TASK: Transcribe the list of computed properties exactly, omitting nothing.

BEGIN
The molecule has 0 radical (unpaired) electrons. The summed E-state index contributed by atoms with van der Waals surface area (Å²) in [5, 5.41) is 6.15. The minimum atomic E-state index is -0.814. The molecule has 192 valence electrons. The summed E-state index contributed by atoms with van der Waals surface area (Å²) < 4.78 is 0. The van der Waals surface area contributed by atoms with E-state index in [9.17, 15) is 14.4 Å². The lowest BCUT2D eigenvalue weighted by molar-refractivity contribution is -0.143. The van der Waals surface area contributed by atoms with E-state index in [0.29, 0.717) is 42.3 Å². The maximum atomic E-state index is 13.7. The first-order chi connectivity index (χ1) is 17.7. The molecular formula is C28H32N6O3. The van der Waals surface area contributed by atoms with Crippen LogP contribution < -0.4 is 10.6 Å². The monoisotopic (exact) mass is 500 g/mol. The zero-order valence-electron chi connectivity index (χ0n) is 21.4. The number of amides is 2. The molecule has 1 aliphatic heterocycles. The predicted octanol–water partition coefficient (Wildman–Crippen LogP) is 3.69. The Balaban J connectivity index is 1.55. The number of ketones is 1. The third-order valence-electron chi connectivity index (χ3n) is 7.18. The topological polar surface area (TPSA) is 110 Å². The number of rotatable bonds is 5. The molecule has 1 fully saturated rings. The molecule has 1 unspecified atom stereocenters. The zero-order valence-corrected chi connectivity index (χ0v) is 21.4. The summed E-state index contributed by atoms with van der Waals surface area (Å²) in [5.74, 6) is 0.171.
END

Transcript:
The molecule has 0 radical (unpaired) electrons. The summed E-state index contributed by atoms with van der Waals surface area (Å²) in [5, 5.41) is 6.15. The minimum atomic E-state index is -0.814. The molecule has 192 valence electrons. The summed E-state index contributed by atoms with van der Waals surface area (Å²) < 4.78 is 0. The van der Waals surface area contributed by atoms with E-state index in [9.17, 15) is 14.4 Å². The lowest BCUT2D eigenvalue weighted by molar-refractivity contribution is -0.143. The van der Waals surface area contributed by atoms with E-state index in [0.29, 0.717) is 42.3 Å². The maximum atomic E-state index is 13.7. The first-order chi connectivity index (χ1) is 17.7. The molecular formula is C28H32N6O3. The van der Waals surface area contributed by atoms with Crippen LogP contribution < -0.4 is 10.6 Å². The monoisotopic (exact) mass is 500 g/mol. The zero-order valence-electron chi connectivity index (χ0n) is 21.4. The number of amides is 2. The molecule has 1 aliphatic heterocycles. The predicted octanol–water partition coefficient (Wildman–Crippen LogP) is 3.69. The Balaban J connectivity index is 1.55. The number of ketones is 1. The third-order valence-electron chi connectivity index (χ3n) is 7.18. The topological polar surface area (TPSA) is 110 Å². The number of rotatable bonds is 5. The molecule has 1 fully saturated rings. The molecule has 1 unspecified atom stereocenters. The zero-order valence-corrected chi connectivity index (χ0v) is 21.4. The summed E-state index contributed by atoms with van der Waals surface area (Å²) in [5.74, 6) is 0.171.